... coastlines in the shape of a baseball bat and ball, the two volcanic islands are separated by a three-km-wide channel called The Narrows; on the southern tip of long, baseball bat-shaped Saint Kitts lies the Great Salt Pond; Nevis Peak sits in the center of its almost circular namesake island and its ball shape complements that of ...
— The 2004 CIA World Factbook • United States. Central Intelligence Agency

... to the polling booth without being dragged there by a kind of special constable hired for the purpose. If the money of the party funds were given to the voters in the form of bribes, the expenditure would be intelligible. It might even be justified; since an occasional tip would be most welcome to nearly every elector. But to spend tens of thousands of pounds on what is called organization seems very foolish. However I am not a practical politician, and my immediate object was not to explain the theory ...
— The Red Hand of Ulster • George A. Birmingham

... our greatness as a nation measured by the number of bushels of wheat raised, or the number of hogs packed. "The value of a country," said Lowell, "is weighed in scales more delicate than the balance of trade. On a map of the world you may cover Judea with your thumb, Athens with a finger tip, and neither of them figures in the prices current, yet they still live in the thought and action of every civilized man. Material success is good, but only as the necessary preliminary of better things. The ...
— Modern Eloquence: Vol II, After-Dinner Speeches E-O • Various

... boxes. Its single attraction was its lone-ness; there was no one here who could say "don't," and no need for lowered voices and quietness. This Susan soon found to be a very delightful thing, for her life at home had been carried on as it were on tip-toe, for fear of disturbing Freddie, and she had always been taught that little girls should be never heard, and very ...
— Susan - A Story for Children • Amy Walton

... the hours of unthinking pleasure over? Do you not know that I am no more than what you see before you? For me there is no vista beyond. The dew that hangs on the tip of a Kinsuka petal has neither name nor destination. It offers no answer to any question. She whom you love is like that perfect bead ...
— Chitra - A Play in One Act • Rabindranath Tagore

... it all but touched the tip of the girl's nose. Then from the lips, puckered and rosy, came a small gust; the fragment of down ascended, ...
— The Mormon Prophet • Lily Dougall

... how she moved Among the rathe, wild blooms she loved, (When Spring came tip-toe down the slopes, Atremble 'twixt her doubts and hopes, Half fearful and all virginal)— How Silvia sought this dell to call Her flowers into full festival, And chid them with ...
— Dreams and Dust • Don Marquis

... lips with the tip of her forefinger, opened her hands, and shrugged her shoulders with a sad gesture of regret. Then turning quickly to some paper on the little table at her side she wrote something with a gold pencil and ...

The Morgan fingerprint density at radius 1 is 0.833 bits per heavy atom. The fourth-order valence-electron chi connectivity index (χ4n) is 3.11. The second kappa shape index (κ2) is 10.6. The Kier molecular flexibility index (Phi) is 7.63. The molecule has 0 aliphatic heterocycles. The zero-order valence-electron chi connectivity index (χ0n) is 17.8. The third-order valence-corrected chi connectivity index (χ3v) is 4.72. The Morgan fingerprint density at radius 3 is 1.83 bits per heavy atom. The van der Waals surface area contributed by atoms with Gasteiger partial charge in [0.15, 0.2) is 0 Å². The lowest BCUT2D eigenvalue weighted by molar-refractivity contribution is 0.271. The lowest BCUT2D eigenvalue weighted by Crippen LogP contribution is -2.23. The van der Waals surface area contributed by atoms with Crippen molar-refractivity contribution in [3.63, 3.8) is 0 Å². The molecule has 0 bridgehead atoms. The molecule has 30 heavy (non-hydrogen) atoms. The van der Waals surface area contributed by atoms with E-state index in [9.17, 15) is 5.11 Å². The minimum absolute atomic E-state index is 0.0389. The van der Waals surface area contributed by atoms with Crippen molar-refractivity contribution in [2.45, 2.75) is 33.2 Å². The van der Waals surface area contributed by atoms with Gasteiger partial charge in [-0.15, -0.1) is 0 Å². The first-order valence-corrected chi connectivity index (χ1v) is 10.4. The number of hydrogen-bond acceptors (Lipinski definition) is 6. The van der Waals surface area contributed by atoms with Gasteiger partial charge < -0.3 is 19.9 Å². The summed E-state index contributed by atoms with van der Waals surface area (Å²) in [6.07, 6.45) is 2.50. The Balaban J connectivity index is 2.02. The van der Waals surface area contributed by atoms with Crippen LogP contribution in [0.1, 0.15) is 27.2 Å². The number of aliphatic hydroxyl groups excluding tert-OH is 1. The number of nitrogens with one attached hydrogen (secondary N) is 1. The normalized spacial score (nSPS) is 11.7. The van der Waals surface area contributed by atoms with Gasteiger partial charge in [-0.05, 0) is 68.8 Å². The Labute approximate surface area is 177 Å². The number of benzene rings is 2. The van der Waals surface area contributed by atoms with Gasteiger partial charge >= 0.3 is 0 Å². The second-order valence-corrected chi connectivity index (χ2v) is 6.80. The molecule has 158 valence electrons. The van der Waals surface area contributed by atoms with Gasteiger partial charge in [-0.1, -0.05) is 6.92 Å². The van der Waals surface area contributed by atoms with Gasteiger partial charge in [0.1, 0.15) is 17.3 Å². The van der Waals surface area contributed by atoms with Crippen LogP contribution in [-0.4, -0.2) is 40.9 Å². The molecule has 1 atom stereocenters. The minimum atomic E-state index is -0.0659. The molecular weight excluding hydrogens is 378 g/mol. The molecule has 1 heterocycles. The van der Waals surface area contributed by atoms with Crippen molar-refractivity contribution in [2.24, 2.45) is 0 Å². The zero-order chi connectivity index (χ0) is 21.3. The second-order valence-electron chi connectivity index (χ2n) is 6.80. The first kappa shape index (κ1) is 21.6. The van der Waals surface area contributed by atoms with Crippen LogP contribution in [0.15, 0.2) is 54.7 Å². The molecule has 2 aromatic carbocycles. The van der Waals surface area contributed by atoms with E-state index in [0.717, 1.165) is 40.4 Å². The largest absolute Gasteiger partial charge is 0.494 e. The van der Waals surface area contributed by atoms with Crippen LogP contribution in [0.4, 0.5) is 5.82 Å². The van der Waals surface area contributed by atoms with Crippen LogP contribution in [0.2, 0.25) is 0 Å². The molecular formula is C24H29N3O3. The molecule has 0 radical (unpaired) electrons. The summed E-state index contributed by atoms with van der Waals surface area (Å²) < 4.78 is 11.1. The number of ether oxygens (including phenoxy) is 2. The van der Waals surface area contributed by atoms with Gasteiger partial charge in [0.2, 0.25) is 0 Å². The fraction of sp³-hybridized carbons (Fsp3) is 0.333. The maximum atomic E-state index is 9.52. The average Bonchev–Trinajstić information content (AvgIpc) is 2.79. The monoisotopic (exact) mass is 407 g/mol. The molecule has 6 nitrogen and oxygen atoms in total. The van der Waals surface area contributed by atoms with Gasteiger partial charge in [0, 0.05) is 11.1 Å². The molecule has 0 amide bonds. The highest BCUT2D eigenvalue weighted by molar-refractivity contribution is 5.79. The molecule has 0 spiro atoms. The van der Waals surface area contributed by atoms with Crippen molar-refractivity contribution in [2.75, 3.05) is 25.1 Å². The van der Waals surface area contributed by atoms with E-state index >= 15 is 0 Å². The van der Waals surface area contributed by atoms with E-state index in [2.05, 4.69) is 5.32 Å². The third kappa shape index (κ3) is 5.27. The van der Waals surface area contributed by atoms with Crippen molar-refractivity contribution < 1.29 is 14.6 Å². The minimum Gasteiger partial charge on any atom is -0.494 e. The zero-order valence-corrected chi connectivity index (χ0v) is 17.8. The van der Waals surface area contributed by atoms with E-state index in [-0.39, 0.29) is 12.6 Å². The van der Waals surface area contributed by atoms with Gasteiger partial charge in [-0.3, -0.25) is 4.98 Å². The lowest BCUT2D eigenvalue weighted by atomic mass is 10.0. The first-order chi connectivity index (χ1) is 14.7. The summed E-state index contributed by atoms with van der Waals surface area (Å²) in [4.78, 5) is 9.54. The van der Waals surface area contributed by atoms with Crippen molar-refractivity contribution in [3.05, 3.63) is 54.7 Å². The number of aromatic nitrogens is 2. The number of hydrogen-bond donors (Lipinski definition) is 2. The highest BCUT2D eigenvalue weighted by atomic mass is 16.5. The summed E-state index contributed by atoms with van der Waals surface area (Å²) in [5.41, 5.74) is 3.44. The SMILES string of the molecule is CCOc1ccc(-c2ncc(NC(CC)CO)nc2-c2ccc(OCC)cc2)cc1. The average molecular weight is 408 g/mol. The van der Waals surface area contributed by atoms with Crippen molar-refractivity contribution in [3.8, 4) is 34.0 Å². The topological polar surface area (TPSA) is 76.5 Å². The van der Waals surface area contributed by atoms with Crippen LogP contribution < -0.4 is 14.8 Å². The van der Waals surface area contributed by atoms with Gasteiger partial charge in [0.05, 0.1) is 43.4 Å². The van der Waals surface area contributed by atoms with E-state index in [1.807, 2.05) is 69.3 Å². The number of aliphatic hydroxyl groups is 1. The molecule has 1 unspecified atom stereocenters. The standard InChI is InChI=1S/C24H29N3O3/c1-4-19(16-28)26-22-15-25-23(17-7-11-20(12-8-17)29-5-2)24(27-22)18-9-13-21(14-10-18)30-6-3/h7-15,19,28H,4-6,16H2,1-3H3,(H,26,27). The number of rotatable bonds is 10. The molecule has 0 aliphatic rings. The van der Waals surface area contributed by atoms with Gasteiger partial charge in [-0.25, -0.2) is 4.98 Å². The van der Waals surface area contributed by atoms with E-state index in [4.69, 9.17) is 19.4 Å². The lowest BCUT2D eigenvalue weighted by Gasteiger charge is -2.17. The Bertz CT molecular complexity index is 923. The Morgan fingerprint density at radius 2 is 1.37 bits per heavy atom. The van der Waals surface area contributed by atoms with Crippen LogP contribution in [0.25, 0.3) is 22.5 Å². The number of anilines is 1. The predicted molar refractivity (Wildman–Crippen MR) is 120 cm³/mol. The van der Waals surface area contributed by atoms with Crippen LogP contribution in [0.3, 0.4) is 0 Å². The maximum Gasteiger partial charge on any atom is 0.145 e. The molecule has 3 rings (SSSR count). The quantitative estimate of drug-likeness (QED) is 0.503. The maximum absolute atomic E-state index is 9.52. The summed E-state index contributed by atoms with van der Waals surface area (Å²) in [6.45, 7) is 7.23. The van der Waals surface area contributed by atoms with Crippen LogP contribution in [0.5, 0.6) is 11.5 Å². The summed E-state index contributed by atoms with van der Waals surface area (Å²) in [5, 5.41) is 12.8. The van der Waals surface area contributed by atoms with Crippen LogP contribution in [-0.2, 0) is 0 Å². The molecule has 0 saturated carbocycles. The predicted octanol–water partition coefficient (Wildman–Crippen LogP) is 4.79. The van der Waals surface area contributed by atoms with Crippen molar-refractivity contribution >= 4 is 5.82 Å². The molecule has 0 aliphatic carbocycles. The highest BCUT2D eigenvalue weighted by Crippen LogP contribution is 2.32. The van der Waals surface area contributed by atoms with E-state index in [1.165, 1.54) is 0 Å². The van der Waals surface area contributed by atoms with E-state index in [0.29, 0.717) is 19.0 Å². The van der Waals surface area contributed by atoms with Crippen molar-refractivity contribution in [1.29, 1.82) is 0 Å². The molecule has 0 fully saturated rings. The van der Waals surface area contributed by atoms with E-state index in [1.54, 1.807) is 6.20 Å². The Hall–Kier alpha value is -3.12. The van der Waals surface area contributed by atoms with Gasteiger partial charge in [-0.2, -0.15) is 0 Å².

— The Czar's Spy - The Mystery of a Silent Love • William Le Queux

... account of, derided in Constituent Assembly, Jacobin, incorruptible, on tip of left, elected public accuser, after King's flight, at close of Assembly, at Arras, position of, plans in 1792, chief priest of Jacobins, invisible on August Tenth, reappears, on September Massacre, in National Convention, ...
— The French Revolution • Thomas Carlyle

... birds, and ate home-made bread and honey, and cakes with orange icing on them. A girl in a blue gown, who might have been Sweet Anne Page, waited on them, and Jean was so distressed at the amount they had eaten and at the smallness of the bill presented that she slipped an extra large tip under a plate, and fled before it could ...
— Penny Plain • Anna Buchan (writing as O. Douglas)

... disinterred mole, only at a rate vastly slower. First, however, with a progress resembling that of the minute-hand of a clock, the bows disappeared amid the heath, then the midships, then the quarter-deck and stern, and then, last of all, the red tip of the sun-brightened union-jack that streamed gaudily behind. I had at least two hours before me ere the Betsey might attempt weighing anchor; and, that they might leave some mark, I went and spent them ashore in the opening of Glenelg,—a gneiss district, nearly identical in structure ...
— The Cruise of the Betsey • Hugh Miller

... toilet, ending with a waterproof instead of a dress. Then each girl took a blue bundle and a brown bath towel, and softly they slipped downstairs, making no noise, and out into the morning air, and away down the path to the river. Every blade of grass was awake, and a-quiver with the dewdrop on its tip; the trees showered pearls and diamonds on the two girls, as they brushed past them; the birds were singing and fluttering and twittering on every branch, as if the whole world belonged to them, as indeed it did. On the river lay a mantle of soft white mist, curling at the edges, and lifting ...
— Hildegarde's Holiday - a story for girls • Laura E. Richards